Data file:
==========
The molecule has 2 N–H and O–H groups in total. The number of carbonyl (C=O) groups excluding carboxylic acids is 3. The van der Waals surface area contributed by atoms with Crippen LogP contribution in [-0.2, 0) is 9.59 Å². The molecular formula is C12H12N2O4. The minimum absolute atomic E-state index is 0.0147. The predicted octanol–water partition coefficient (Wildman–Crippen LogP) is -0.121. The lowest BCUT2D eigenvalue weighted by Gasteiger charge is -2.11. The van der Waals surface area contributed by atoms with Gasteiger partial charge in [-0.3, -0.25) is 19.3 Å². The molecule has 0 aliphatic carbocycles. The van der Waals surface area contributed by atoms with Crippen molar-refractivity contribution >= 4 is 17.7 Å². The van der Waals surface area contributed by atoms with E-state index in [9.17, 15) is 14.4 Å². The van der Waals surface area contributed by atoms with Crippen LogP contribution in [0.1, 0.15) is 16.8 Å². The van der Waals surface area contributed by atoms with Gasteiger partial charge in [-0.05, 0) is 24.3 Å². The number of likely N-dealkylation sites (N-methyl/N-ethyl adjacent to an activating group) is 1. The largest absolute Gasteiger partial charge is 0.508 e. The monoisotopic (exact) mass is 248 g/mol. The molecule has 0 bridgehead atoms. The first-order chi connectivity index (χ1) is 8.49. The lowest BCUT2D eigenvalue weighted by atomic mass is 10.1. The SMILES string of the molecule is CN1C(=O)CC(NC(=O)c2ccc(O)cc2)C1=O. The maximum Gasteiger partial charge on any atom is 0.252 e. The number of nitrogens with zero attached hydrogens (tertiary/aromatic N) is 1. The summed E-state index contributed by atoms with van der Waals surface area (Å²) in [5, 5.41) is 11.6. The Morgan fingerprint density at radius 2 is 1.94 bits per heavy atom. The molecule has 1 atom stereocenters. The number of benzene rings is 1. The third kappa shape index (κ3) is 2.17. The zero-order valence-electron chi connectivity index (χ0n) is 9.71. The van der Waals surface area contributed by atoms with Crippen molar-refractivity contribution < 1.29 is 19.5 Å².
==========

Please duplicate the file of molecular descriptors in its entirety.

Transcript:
The molecule has 2 N–H and O–H groups in total. The number of carbonyl (C=O) groups excluding carboxylic acids is 3. The van der Waals surface area contributed by atoms with Crippen LogP contribution in [-0.2, 0) is 9.59 Å². The molecular formula is C12H12N2O4. The minimum absolute atomic E-state index is 0.0147. The predicted octanol–water partition coefficient (Wildman–Crippen LogP) is -0.121. The lowest BCUT2D eigenvalue weighted by Gasteiger charge is -2.11. The van der Waals surface area contributed by atoms with Gasteiger partial charge in [-0.3, -0.25) is 19.3 Å². The molecule has 0 aliphatic carbocycles. The van der Waals surface area contributed by atoms with Crippen molar-refractivity contribution >= 4 is 17.7 Å². The van der Waals surface area contributed by atoms with E-state index in [9.17, 15) is 14.4 Å². The van der Waals surface area contributed by atoms with Crippen LogP contribution in [0.1, 0.15) is 16.8 Å². The van der Waals surface area contributed by atoms with Gasteiger partial charge in [-0.05, 0) is 24.3 Å². The number of likely N-dealkylation sites (N-methyl/N-ethyl adjacent to an activating group) is 1. The largest absolute Gasteiger partial charge is 0.508 e. The monoisotopic (exact) mass is 248 g/mol. The molecule has 0 bridgehead atoms. The first-order chi connectivity index (χ1) is 8.49. The lowest BCUT2D eigenvalue weighted by atomic mass is 10.1. The SMILES string of the molecule is CN1C(=O)CC(NC(=O)c2ccc(O)cc2)C1=O. The maximum Gasteiger partial charge on any atom is 0.252 e. The number of nitrogens with zero attached hydrogens (tertiary/aromatic N) is 1. The summed E-state index contributed by atoms with van der Waals surface area (Å²) in [5, 5.41) is 11.6. The Morgan fingerprint density at radius 2 is 1.94 bits per heavy atom. The molecule has 1 atom stereocenters. The number of benzene rings is 1. The third kappa shape index (κ3) is 2.17. The zero-order valence-electron chi connectivity index (χ0n) is 9.71. The van der Waals surface area contributed by atoms with Crippen molar-refractivity contribution < 1.29 is 19.5 Å².